A District Court judge on Tuesday refused to grant bail to a national security suspect, saying there had been no “material change" in the defendant's circumstances.
Ma Chun-man, who was dubbed "Captain America 2.0", is accused of inciting others to commit secession by chanting slogans and displaying placards advocating Hong Kong independence between August and November last year.
The 30-year-old former food delivery driver's previous bail application was rejected by the High Court in December, but he was told he could apply again if a date for trial was not set.
But after a brief hearing on Tuesday, Judge Stanley Chan said the defence lawyer – Bar Association chairman Paul Harris – had failed to provide “substantial information to suggest that there had been a material change in circumstances.”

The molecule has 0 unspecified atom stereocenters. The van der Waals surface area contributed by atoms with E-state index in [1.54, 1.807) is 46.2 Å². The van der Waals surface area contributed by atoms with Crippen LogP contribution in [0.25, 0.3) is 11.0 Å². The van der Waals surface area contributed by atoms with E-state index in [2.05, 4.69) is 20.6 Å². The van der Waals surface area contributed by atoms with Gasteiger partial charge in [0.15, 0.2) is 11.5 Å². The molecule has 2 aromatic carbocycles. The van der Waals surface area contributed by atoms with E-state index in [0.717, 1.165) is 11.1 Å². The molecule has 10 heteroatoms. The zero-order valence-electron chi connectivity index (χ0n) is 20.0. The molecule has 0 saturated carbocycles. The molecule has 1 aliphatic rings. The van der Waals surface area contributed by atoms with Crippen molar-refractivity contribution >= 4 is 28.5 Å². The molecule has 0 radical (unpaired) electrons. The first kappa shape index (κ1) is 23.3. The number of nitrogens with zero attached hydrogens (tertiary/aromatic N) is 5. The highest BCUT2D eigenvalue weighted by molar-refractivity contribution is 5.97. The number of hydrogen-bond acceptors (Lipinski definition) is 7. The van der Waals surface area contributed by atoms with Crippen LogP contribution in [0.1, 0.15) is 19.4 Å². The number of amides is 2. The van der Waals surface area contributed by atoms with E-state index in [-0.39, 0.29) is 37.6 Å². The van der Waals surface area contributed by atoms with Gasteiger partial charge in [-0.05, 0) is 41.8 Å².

As Ma was escorted away, he shouted: “Comrades, be careful when you do things. Don’t stay out too late. Liberate Hong Kong, revolution of our times.”
After hearing this, the judge said no political statements are allowed in the courtroom.
The case was adjourned to March 26 for the defendant to apply for legal aid.
'Captain America' denied bail in security law case
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